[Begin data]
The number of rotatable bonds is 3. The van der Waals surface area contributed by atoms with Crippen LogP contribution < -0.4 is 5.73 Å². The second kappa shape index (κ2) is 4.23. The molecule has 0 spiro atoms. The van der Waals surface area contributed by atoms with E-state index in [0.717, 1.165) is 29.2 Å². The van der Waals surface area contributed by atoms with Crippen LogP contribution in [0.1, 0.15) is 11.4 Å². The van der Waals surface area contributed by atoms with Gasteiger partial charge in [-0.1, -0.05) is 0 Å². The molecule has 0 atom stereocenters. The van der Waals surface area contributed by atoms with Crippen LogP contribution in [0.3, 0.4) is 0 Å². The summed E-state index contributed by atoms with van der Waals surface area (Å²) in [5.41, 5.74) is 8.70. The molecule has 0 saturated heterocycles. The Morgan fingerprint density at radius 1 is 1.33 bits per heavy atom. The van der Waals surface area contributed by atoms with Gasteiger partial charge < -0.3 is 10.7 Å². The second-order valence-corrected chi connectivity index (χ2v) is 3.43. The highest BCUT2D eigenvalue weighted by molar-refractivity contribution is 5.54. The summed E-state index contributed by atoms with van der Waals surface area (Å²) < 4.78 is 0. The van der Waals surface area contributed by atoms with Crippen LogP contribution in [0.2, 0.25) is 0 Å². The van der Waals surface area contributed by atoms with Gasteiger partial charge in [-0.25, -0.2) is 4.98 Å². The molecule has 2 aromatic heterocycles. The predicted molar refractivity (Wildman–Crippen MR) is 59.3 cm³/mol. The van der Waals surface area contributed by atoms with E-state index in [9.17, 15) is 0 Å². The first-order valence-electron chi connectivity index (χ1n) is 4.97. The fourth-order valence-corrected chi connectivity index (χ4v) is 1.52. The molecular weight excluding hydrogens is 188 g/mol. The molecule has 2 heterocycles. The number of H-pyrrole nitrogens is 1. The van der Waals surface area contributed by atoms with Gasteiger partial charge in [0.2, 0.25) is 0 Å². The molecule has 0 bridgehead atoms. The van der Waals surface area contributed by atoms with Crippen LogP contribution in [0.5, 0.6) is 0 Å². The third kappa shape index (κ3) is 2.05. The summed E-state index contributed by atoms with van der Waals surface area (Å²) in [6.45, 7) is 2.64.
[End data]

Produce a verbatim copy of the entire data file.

The number of rotatable bonds is 3. The van der Waals surface area contributed by atoms with Crippen LogP contribution < -0.4 is 5.73 Å². The second kappa shape index (κ2) is 4.23. The molecule has 0 spiro atoms. The van der Waals surface area contributed by atoms with E-state index in [0.717, 1.165) is 29.2 Å². The van der Waals surface area contributed by atoms with Crippen LogP contribution in [0.1, 0.15) is 11.4 Å². The van der Waals surface area contributed by atoms with Gasteiger partial charge in [-0.1, -0.05) is 0 Å². The molecule has 0 atom stereocenters. The van der Waals surface area contributed by atoms with Crippen LogP contribution in [0.3, 0.4) is 0 Å². The summed E-state index contributed by atoms with van der Waals surface area (Å²) in [5.41, 5.74) is 8.70. The molecule has 0 saturated heterocycles. The Morgan fingerprint density at radius 1 is 1.33 bits per heavy atom. The van der Waals surface area contributed by atoms with Gasteiger partial charge < -0.3 is 10.7 Å². The second-order valence-corrected chi connectivity index (χ2v) is 3.43. The highest BCUT2D eigenvalue weighted by molar-refractivity contribution is 5.54. The summed E-state index contributed by atoms with van der Waals surface area (Å²) < 4.78 is 0. The van der Waals surface area contributed by atoms with Crippen LogP contribution in [0.2, 0.25) is 0 Å². The van der Waals surface area contributed by atoms with Gasteiger partial charge in [-0.25, -0.2) is 4.98 Å². The molecule has 2 aromatic heterocycles. The predicted molar refractivity (Wildman–Crippen MR) is 59.3 cm³/mol. The van der Waals surface area contributed by atoms with E-state index in [9.17, 15) is 0 Å². The first-order valence-electron chi connectivity index (χ1n) is 4.97. The fourth-order valence-corrected chi connectivity index (χ4v) is 1.52. The molecular weight excluding hydrogens is 188 g/mol. The molecule has 2 heterocycles. The number of H-pyrrole nitrogens is 1. The van der Waals surface area contributed by atoms with Gasteiger partial charge in [0.2, 0.25) is 0 Å². The molecule has 0 bridgehead atoms. The van der Waals surface area contributed by atoms with Crippen LogP contribution in [0.5, 0.6) is 0 Å². The third kappa shape index (κ3) is 2.05. The summed E-state index contributed by atoms with van der Waals surface area (Å²) in [6.45, 7) is 2.64.